And then I lost it.  Staring at an ornate golden structure, like a sun, on the altar (I have no idea of the proper name) I reflected that the service seemed very traditional, a bit ‘old-school’.  So while I enjoyed the service, it wasn’t as helpful for me as the bells.

Maybe I was distracted by my plans to go out afterwards.  Maybe I shouldn’t have been late.  Ah, well.  If at first you don’t succeed, try, try again.  I’ll keep you posted. Today I get my ‘Year of Faith guide’… Maybe that will help.

Have you done anything to strengthen your faith?  Has it helped?  Keep at it!

Let the Year of Faith Begin

Bamboo CathedralToday begins the Year of Faith, as declared by Pope Benedict XVI of the Catholic Church.  It is also the 50th anniversary of the opening of Vatican II, the event which prompted the Pope’s decision to call for a renewed commitment to faith.

This invitation does not apply to Catholics only.  Regardless of your religion, or what you might think of religion, God is real.  Faith is God’s gift to us – to see beyond the seen, to glimpse a world of purity, of beauty, perfection, and most of all love:  complete, total and unconditional love.   Personally I am taking the Year of Faith as a challenge and an opportunity.

So, what to do in the Year of Faith?

Keep a diary of your faith journey, or a prayer journal (just call it a diary if you are more comfortable with this).  When you look back week to week or month to month, you can more easily see what is often unseen:  where your faith has come, how your prayers may have been answered (heck, for me, I sometimes have to remember what I was praying for), and God at work in your life.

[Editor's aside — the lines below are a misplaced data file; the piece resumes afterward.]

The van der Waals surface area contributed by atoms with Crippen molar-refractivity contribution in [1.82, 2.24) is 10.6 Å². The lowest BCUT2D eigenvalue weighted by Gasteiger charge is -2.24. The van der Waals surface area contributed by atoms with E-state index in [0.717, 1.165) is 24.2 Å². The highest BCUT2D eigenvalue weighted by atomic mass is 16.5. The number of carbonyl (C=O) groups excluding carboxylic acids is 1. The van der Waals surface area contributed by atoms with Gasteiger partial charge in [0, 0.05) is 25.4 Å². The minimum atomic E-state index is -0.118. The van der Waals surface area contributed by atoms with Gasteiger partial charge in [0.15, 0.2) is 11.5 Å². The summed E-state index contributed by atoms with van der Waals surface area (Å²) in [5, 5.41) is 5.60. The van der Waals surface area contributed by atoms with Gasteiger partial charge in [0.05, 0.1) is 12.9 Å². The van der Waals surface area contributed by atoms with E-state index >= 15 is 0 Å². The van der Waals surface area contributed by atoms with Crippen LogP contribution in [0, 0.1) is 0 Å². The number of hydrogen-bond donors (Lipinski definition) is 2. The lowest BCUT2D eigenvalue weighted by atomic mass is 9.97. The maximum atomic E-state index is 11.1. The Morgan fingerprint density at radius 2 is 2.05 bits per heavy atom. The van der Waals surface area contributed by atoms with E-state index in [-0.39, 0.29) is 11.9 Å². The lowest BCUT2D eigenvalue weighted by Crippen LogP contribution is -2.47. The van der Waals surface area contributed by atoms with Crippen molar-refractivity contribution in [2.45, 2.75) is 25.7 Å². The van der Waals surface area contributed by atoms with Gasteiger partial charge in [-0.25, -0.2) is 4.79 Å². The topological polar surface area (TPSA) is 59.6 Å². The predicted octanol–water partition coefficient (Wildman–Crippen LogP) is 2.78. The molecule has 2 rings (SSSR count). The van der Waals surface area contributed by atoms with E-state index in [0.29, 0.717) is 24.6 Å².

Pray.  Ask God for the gift of faith.  Ask him to strengthen and renew your faith and to lead you on the right path for your life.

  • If you are new to this, start simple.  Say the Glory Be. Or the Our Father.  Or the Hail Mary.  If you don’t know the words, make it up as you go along—God doesn’t mind.  He’s just happy to hear from you.
  • If you know and practice these prayers, take your prayer up a notch.  Try Grace before Meals (or a meal).  Check out the site Sacred Space.  Read and reflect on the Catholic Daily Devotions guide.  Join a prayer group that meets weekly or monthly.

Go to Church.